— Christopher Schwarz

Posted in Roman Workbenches, Uncategorized | 3 Comments

Last Chance to Be a Subscriber

lap-roubo-pressmark-1The deadline to be listed as a subscriber in the deluxe version of “With All the Precision Possible: Roubo on Furniture” is midnight on Wednesday, March 15. No exceptions. We need to send the list of subscribers to the printing plant to keep this project on track for a June release.

Also, a reminder: Subscribers’ names will be listed using the name on their order form unless they send a note to meghan@lostartpress.com with alternative instructions by March 15.

Several people have asked: Can I list my company or organization instead of my name? Yes, if you let us know by March 15. Other have asked: Can I list my business address and website? No, this is not an advertising section.

Other customers have inquired about how the book is selling. I just checked and we still need to sell 60 copies to break even on the project as a whole, including the press run, trucking charges, boxes, and editing and designing fees. So John and I are still holding our breath, but we haven’t started selling our plasma.

— Christopher Schwarz

A Tour of Deluxe Roubo from Christopher Schwarz on Vimeo.

Posted in With All the Precision Possible | 18 Comments

‘Kids Today…’ (Oh Shut Your Pie Hole)

 

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Dahlgreen Hall, South Boston, 1892

One of the things that makes me nuts about woodworking shows is listening to older woodworkers complain about 20-year-olds and how they (among other vices) have little interest in woodworking.

This weekend’s Lie-Nielsen Hand Tool Event was no exception. What was exceptional is that I listened to much of this drivel while people in their 20s and 30s wandered around Braxton Brewing, used the hand tools and talked to the makers.

A lot of our customers are young adults, and the only difference I see between them and the older generations is the younger woodworkers are apt to use materials in addition to wood – metal, plastic and ceramics. And they are more likely to adopt technology into the things they make – robotics, 3D printing, CNC, laser cutting.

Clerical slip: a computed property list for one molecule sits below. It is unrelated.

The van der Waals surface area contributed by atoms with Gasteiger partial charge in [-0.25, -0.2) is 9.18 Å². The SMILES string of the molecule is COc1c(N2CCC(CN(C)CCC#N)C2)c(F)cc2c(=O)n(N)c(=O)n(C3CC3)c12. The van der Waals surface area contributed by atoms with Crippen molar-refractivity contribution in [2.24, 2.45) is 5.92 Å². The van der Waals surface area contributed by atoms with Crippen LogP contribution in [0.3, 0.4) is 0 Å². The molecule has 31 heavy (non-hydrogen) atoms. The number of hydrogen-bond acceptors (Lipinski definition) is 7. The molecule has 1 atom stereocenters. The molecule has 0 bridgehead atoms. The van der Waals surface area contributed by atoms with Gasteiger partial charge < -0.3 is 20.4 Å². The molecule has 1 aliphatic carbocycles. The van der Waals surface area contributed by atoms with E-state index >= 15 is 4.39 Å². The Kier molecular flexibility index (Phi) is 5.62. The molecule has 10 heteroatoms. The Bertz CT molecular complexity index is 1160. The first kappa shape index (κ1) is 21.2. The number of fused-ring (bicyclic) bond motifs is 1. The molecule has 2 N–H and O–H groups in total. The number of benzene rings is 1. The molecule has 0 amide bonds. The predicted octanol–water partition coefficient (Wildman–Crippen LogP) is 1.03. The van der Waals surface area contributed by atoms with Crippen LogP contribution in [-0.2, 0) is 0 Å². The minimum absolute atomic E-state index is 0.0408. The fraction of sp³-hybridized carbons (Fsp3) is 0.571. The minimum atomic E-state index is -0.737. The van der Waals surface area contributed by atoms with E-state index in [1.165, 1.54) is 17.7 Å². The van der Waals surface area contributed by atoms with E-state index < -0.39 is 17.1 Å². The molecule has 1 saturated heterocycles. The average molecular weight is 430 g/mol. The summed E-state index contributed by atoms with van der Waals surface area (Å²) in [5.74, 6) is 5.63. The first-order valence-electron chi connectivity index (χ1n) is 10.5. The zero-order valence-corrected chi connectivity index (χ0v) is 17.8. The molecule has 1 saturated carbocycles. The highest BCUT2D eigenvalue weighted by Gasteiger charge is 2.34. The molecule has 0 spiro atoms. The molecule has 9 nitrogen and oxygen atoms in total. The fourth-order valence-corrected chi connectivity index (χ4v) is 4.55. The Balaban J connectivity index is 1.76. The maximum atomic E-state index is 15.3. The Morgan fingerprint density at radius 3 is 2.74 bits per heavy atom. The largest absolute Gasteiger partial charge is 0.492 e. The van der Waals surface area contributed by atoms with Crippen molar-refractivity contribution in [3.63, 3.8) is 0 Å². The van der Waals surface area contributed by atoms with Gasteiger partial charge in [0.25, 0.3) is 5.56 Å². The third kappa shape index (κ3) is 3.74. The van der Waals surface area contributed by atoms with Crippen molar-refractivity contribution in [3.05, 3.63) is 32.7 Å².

Historically, interest in woodworking goes up and down a little bit but remains fairly steady through time. (Unlike interest in scrapbooking or personal journaling, which peaked at crazy heights and then almost disappeared.)

The urge to make useful things is an important part of the human experience.

Woodworking has long been dominated by people older than 50 because they have more money and aren’t chasing around their kids or changing diapers (generally). Younger woodworkers don’t have the same kind of time to devote to the craft. But they are out there. And when their kids get older, they buy a place with a garage and they have some disposable income, they are going to buy a handplane or a table saw and build a workbench.

Yes, it sucks that many schools have eliminated shop class. And it’s stupid that we now encourage kids to go to college who would be happier in a trade.

But despite all that, people find a way to learn woodworking. It’s just not the way you did it (see also, YouTube). And they might not build the same things you like to build. And they might use different kinds of tools. And they just might not like hanging out with old dudes who complain about the younger ones.

— Christopher Schwarz

Posted in Personal Favorites, Uncategorized | 46 Comments

‘Hammerschlager’ – the Local Rules

 

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Tonight we’re playing a variant of the Hammerschlager game made popular by Mike Siemsen at Woodworking in America. We’re playing at Rhinegeist brewing. Schlaging starts at 8 p.m. and ends at 10:30 p.m. The prize: The last of our “With Hammer in Hand” letterpress posters.

Hammerschlager is a game of skill played with a stump, a cross-peen hammer and nails. Two opponents take turns attempting to sink a nail using the peen side of hammer. The first one to sink the head flush or below the surface of the stump wins.

Here are the local rules for the game tonight.

  1. If you break or abuse any of the equipment (especially the hammers), you’re done – disqualified.
  2. You may face a particular opponent only once. Period. In other words, you cannot play against a person more than once. Once only you shall face a particular opponent. Don’t cheat.
  3. You start the stroke with the peen of the hammer resting on the stump.
  4. If the nail is knocked crooked, your opponent may straighten the nail to vertical before taking his or her turn.
  5. The loser of the round marks the winner’s forearm with a slash using a marker (provided). The person with the most marks at 10:30 p.m. wins the poster.
  6. The winner of the round is allowed to face the next opponent immediately. The loser has to return to the back of the line and find another opponent.
  7. All disagreements are settled by the judge (me). Decisions are final. It’s just a stupid game. Don’t make me hate you.
  8. This is not a drinking game. You may drink while you play if you like, but drinking is not required, requested, suggested or smiled upon. It’s just a dumb game.

See you tonight.

— Christopher Schwarz

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Posted in Uncategorized | 9 Comments